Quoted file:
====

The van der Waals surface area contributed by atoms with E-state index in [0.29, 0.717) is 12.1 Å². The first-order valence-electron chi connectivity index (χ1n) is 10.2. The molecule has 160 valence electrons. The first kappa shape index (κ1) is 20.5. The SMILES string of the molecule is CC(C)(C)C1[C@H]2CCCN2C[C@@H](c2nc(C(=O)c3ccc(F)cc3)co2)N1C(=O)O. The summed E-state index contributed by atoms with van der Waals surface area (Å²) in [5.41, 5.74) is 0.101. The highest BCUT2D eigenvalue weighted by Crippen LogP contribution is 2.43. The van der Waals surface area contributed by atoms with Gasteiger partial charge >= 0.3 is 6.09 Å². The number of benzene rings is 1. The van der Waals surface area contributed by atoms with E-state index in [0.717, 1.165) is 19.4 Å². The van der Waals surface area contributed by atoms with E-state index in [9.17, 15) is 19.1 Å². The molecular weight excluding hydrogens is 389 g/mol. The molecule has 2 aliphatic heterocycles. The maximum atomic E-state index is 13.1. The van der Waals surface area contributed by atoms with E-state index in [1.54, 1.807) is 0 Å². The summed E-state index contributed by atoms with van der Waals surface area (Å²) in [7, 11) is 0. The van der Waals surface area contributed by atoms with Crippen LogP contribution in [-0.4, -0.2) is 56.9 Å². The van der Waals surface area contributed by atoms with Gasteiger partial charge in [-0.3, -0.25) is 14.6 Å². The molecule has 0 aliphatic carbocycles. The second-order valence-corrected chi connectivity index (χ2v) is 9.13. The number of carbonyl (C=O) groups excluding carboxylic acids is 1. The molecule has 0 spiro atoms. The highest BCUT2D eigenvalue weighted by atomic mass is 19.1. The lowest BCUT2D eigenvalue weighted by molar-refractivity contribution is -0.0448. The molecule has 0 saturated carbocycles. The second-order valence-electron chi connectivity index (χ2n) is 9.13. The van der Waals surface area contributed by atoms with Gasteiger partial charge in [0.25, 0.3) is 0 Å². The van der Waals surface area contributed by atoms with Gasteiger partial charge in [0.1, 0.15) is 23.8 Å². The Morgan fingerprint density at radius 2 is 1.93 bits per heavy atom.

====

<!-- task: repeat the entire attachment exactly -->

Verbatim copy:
The van der Waals surface area contributed by atoms with E-state index in [0.29, 0.717) is 12.1 Å². The first-order valence-electron chi connectivity index (χ1n) is 10.2. The molecule has 160 valence electrons. The first kappa shape index (κ1) is 20.5. The SMILES string of the molecule is CC(C)(C)C1[C@H]2CCCN2C[C@@H](c2nc(C(=O)c3ccc(F)cc3)co2)N1C(=O)O. The summed E-state index contributed by atoms with van der Waals surface area (Å²) in [5.41, 5.74) is 0.101. The highest BCUT2D eigenvalue weighted by Crippen LogP contribution is 2.43. The van der Waals surface area contributed by atoms with Gasteiger partial charge >= 0.3 is 6.09 Å². The number of benzene rings is 1. The van der Waals surface area contributed by atoms with E-state index in [0.717, 1.165) is 19.4 Å². The van der Waals surface area contributed by atoms with E-state index in [9.17, 15) is 19.1 Å². The molecular weight excluding hydrogens is 389 g/mol. The molecule has 2 aliphatic heterocycles. The maximum atomic E-state index is 13.1. The van der Waals surface area contributed by atoms with E-state index in [1.54, 1.807) is 0 Å². The summed E-state index contributed by atoms with van der Waals surface area (Å²) in [7, 11) is 0. The van der Waals surface area contributed by atoms with Crippen LogP contribution in [-0.4, -0.2) is 56.9 Å². The van der Waals surface area contributed by atoms with Gasteiger partial charge in [-0.3, -0.25) is 14.6 Å². The molecule has 0 aliphatic carbocycles. The second-order valence-corrected chi connectivity index (χ2v) is 9.13. The number of carbonyl (C=O) groups excluding carboxylic acids is 1. The molecule has 0 spiro atoms. The highest BCUT2D eigenvalue weighted by atomic mass is 19.1. The lowest BCUT2D eigenvalue weighted by molar-refractivity contribution is -0.0448. The molecule has 0 saturated carbocycles. The second-order valence-electron chi connectivity index (χ2n) is 9.13. The van der Waals surface area contributed by atoms with Gasteiger partial charge in [0.25, 0.3) is 0 Å². The van der Waals surface area contributed by atoms with Gasteiger partial charge in [0.1, 0.15) is 23.8 Å². The Morgan fingerprint density at radius 2 is 1.93 bits per heavy atom.